Employee engagement in on the tip of everyone’s tongue these days. If you are a business leader and you aren’t talking about it, chances are you’re thinking about it. The question on everyone’s lips seems to be “how can I increase employee engagement in a practical, useful way?” While there are many answers to this question, most of them seem to be lacking one key ingredient: how to do it quickly!
This article gives you six tips to increase employee engagement immediately.
Ask For Feedback
Asking for feedback is something that many managers dread, but it can immediately boost employee engagement. Letting your employees know that you care about them, and their opinions is a great way to increase morale and encourage them to take pride in their position within the company. It also provides valuable feedback to you about what is working and what is not from the “inner circle” perspective.
The secret, though, is to act on the feedback you receive. Far too often upper management receives employee complaints or suggestions and then relegates them to the junk folder. This practice will have the opposite of your desired result and tell employees that you could not care less about their opinions and happiness.
Build In Creativity
There are many things that small and large businesses can learn from Google, but possibly none will be so impactful as their internal practices. Google has many, many elements in place that encourage creative thinking from their employees.
Companies today are beginning to realize that their greatest ideas don’t come from the top down. They don’t come from over-priced think tanks. They come from the everyday employee, and the typical cubicle office setting of yesteryear is not the best place to nurture anyone’s inner genius.
Some companies allow their teams to work offsite while others provide one day each month for “personal projects.” Still other companies simply start by re-designing their office floors to be less confining. Make an effort to start encouraging creative thought from every level of employee, and you will notice a very quick improvement in morale, employee engagement, and profit!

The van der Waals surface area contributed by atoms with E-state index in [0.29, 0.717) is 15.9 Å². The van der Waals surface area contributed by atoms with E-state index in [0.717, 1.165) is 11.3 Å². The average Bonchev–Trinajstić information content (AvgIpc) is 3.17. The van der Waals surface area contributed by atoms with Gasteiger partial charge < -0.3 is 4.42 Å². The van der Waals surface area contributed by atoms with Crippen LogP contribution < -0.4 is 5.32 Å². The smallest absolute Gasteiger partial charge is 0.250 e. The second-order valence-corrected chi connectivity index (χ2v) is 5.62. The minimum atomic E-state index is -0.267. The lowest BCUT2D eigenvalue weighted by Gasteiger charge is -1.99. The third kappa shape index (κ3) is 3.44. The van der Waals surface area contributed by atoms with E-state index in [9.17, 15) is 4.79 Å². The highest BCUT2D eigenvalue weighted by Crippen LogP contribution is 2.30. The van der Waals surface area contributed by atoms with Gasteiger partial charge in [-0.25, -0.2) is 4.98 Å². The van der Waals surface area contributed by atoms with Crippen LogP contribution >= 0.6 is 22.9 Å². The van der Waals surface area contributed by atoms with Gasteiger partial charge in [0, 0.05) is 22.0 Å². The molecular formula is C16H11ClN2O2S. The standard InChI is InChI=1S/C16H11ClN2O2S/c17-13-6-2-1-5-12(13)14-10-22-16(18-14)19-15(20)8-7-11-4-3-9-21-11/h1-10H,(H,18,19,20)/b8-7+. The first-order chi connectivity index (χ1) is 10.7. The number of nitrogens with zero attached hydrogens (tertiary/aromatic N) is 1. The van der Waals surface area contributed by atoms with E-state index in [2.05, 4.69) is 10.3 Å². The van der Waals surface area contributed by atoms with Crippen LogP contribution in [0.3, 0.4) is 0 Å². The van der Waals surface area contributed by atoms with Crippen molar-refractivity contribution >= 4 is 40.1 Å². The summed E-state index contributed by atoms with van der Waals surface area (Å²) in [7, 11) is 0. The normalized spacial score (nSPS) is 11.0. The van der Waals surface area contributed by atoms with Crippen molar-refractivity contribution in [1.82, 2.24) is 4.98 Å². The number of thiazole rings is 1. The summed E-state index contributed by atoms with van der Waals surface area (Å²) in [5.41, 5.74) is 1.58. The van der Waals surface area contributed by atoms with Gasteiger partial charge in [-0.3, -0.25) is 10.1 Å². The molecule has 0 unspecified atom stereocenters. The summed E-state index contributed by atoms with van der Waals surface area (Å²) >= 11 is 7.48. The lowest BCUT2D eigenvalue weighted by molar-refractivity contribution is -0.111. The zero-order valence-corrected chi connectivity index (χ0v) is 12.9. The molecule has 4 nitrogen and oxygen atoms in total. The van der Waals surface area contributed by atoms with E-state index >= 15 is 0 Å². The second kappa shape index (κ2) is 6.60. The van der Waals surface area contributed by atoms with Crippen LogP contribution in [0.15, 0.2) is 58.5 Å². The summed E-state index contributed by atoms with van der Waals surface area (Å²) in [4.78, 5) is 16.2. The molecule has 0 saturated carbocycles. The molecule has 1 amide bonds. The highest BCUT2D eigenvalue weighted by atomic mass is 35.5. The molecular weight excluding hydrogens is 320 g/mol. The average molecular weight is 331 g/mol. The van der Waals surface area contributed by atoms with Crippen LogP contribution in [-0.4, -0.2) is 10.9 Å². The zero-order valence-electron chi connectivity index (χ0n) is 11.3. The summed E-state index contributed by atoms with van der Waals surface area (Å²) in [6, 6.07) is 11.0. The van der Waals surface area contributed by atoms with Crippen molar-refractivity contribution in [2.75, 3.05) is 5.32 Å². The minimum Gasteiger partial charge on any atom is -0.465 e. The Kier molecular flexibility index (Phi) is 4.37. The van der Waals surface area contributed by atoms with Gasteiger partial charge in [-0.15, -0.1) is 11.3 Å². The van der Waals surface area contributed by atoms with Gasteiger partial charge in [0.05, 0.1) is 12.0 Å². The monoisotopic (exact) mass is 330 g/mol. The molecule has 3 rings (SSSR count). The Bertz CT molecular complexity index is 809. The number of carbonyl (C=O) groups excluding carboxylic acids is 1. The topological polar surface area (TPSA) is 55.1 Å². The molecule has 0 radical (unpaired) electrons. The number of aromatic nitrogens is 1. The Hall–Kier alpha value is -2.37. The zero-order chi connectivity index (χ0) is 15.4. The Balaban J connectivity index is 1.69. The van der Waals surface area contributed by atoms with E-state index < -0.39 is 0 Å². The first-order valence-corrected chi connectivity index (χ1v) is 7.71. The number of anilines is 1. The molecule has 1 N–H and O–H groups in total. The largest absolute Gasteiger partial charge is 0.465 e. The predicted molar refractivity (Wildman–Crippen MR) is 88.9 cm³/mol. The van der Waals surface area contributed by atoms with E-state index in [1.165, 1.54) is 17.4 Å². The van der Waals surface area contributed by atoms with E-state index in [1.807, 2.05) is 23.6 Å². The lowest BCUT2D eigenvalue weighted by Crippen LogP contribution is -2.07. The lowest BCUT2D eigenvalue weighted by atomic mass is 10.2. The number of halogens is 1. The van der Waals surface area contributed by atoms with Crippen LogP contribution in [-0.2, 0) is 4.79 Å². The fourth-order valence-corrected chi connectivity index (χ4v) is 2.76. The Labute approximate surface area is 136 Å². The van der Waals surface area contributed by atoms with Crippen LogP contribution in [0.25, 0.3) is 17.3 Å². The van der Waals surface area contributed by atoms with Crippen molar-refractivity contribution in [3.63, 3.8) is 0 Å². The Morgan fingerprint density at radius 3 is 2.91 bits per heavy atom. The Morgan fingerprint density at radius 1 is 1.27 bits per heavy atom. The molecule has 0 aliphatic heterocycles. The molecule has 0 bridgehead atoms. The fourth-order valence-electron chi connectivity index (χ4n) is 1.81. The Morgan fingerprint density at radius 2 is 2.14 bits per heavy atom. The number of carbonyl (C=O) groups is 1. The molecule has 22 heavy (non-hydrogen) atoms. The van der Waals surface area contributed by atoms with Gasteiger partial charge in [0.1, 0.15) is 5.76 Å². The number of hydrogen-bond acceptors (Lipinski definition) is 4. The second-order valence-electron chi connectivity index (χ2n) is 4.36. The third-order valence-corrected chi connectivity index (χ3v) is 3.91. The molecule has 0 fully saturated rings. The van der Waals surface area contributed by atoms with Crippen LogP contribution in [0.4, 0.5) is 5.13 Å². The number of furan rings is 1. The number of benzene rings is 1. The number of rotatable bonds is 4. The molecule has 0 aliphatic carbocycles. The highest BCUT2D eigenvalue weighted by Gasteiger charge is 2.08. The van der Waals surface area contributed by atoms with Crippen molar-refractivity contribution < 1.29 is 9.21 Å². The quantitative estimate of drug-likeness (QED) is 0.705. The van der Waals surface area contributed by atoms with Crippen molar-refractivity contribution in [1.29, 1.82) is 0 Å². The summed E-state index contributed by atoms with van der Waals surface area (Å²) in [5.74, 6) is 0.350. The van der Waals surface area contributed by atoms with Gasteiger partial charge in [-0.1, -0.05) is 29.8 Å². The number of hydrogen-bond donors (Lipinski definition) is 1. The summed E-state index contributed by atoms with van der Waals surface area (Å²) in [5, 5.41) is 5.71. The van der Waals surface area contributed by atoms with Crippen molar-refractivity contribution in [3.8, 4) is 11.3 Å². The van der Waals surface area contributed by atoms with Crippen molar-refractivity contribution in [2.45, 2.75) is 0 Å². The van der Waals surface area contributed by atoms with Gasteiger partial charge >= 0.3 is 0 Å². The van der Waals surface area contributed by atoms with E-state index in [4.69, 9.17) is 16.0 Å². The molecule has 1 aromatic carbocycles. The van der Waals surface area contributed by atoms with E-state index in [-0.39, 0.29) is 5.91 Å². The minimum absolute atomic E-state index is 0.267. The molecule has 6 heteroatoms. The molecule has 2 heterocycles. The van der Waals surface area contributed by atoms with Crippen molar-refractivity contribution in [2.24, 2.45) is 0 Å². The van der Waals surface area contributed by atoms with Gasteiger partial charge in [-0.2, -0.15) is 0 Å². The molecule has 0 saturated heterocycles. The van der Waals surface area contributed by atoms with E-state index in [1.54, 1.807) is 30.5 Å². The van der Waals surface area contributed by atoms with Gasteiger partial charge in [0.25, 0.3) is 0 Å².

Reward High Morale
Pretty much all managers are aware that they should reward employees who show high morale. Those with great attitudes, higher sales, and glowing customer reviews should be recognized as awesome. However, many managers also realize that this is a slippery slope – those who get rewarded often continue to be rewarded, while those who slip under the radar tend to slip further and further into dissatisfaction.
Partly, this is an issue with the attitude of the employee. But often, it also has to do with the way employees are recognized and rewarded. Instead of looking for the regular metrics like higher sales numbers, look for smaller actions to reward. Give employees a bonus for great suggestions, publicly recognize good deeds among the team and ask employees to “turn each other in” for things they believe their co-workers should be recognized for. This lightens the spirit of recognition and gives everyone a chance to shine in their own way, rather than simply by the numbers.
Nothing kills the sense of a team more than knowing your teammates are not open and honest with you. Nothing builds up the “employees vs. management” mentality more than shutting your employees out. Open door policies are great for letting employees know that you want them to be open with you, so why not turn it into a revolving door?
Of course, you don’t need to spill all of your personal details to the whole team, or even fill them in on every little aspect of management. A good rule of thumb is to inform them on changes, ideas, and policies that will directly affect them. Be yourself around them without being too unprofessional. On top of that, only share what they ask for. Never, ever, complain – just inform with a light tone and a positive outlook.
(Re) Train Team Leaders
Because team leads have direct contact with employees far more often than upper management, what they say, how they say it, and what they do effects employee engagement far more than anything management could do.
Make it a priority to train team leads and supervisors to be more engaged themselves, and they will naturally pass that on to other employees all across the team. The number one rule: do not make this training about telling them what they are doing wrong. Instead, make it an enjoyable experience that boosts positivity and encourages them to suggest their own ideas for creating a better work environment.
Each of these tips can be applied in very different ways. It is up to company’s leaders to decide how best to implement these changes, but it is highly recommended that you do so with the input of your entire workforce. That way, everyone feels involved and valued.